On to this technical urban course went the Under-23 riders. The Australians came to Copenhagen sharply focused on medals and titles. Michael Hepburn rode the course with particular ferocity setting the fastest splits at ever check. Then he made a mistake, going off course and on to a sidewalk on a turn and causing tire damage. On a subsequent turn he appeared to suffer a puncture and crashed.
He leapt up, got a replacement bike, and kept pedaling to post a crushing best time of day.
This course would make a triathlete cry. There were a number of tight turns, patches with cobbles, and countless raised pedestrian crossings. Riders were given a tail wind to start but had to jackhammer against a headwind on the way back to the start-finish. Average speeds would drop 5 kph in this wind.
Then came the Danish phenom, Rasmus Quaade (don’t ask by it is pronounced Quail). With some of the sloppiest form I’ve ever witnessed at the World Championships level, Quaade stomped out a time 11 seconds faster. On the hot seat, he had to wait for Australia’s Luke Durbridge, the 2010 silver medalist. He rode a perfect ride, winning by 35 seconds.
After one day’s racing, Australia had three medals, two of them gold. And these riders had about 5,000 spectators watching.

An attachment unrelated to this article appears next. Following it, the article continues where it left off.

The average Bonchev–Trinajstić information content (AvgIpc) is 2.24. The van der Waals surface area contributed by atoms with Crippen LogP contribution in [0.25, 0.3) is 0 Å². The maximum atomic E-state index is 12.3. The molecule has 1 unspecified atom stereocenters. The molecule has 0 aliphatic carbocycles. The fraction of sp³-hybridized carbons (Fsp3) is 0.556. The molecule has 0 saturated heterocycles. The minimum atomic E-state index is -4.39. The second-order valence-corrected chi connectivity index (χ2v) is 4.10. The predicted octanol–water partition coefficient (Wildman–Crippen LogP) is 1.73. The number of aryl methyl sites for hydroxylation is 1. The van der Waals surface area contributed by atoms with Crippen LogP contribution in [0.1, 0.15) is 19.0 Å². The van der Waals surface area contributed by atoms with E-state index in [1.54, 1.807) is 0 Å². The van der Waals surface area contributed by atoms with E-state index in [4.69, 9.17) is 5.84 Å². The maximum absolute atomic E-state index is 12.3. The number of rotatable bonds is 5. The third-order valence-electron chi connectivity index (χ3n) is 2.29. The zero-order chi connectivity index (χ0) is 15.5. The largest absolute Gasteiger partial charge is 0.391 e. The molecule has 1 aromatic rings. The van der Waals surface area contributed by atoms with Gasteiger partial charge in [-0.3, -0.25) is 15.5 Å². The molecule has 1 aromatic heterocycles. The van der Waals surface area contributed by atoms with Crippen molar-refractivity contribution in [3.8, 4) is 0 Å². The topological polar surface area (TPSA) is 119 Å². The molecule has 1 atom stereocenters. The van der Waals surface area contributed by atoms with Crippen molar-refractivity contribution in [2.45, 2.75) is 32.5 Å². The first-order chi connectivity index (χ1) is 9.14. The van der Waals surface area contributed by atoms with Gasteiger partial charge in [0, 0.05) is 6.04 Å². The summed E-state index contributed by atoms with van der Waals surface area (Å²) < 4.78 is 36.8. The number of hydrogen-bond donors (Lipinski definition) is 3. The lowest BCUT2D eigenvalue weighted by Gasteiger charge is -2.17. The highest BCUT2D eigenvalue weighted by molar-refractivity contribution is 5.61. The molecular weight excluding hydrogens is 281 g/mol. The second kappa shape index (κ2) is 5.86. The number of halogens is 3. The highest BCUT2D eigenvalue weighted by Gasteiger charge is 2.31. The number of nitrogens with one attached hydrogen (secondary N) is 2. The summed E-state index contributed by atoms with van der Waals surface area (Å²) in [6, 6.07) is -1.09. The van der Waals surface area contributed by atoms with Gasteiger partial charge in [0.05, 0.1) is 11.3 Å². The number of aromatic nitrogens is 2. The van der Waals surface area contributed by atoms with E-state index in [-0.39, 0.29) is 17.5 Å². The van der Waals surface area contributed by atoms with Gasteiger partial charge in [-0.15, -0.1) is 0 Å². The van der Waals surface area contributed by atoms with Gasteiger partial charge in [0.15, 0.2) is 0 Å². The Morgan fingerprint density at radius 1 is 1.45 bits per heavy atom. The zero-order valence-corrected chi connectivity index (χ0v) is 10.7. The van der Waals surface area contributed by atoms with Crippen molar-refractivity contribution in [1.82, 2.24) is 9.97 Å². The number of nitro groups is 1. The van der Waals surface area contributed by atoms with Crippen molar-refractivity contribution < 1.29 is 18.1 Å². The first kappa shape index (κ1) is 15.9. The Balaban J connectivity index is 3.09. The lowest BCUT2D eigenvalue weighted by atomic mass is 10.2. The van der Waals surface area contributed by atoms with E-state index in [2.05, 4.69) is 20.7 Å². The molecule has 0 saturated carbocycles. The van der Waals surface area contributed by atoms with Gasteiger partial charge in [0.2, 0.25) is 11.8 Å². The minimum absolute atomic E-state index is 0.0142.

Day two returned to the Junior womens’s course only to have the Junior men and then Elite women completing two laps for a 27.8-kilometer race. The very first bracket saw New Zealand’s James Oram post a blistering time more than a minute faster than any other rider in his bracket. And it seemed fast enough to stick. Most of the favorites fell short until the later brackets. It would be a Dane, Mads Wurtz Schmidt, who bested the time by just 4.11 seconds. With the Danish crowds in a lather, Wurtz Schmidt had to watch the entire final heat roll. One Aussie, David Edwards, seemed capable of beating him but fell short to finish third, behind Oram and Wurtz Schmidt. The crowd went bananas as Denmark scored its second medal of the week and its first gold in several years.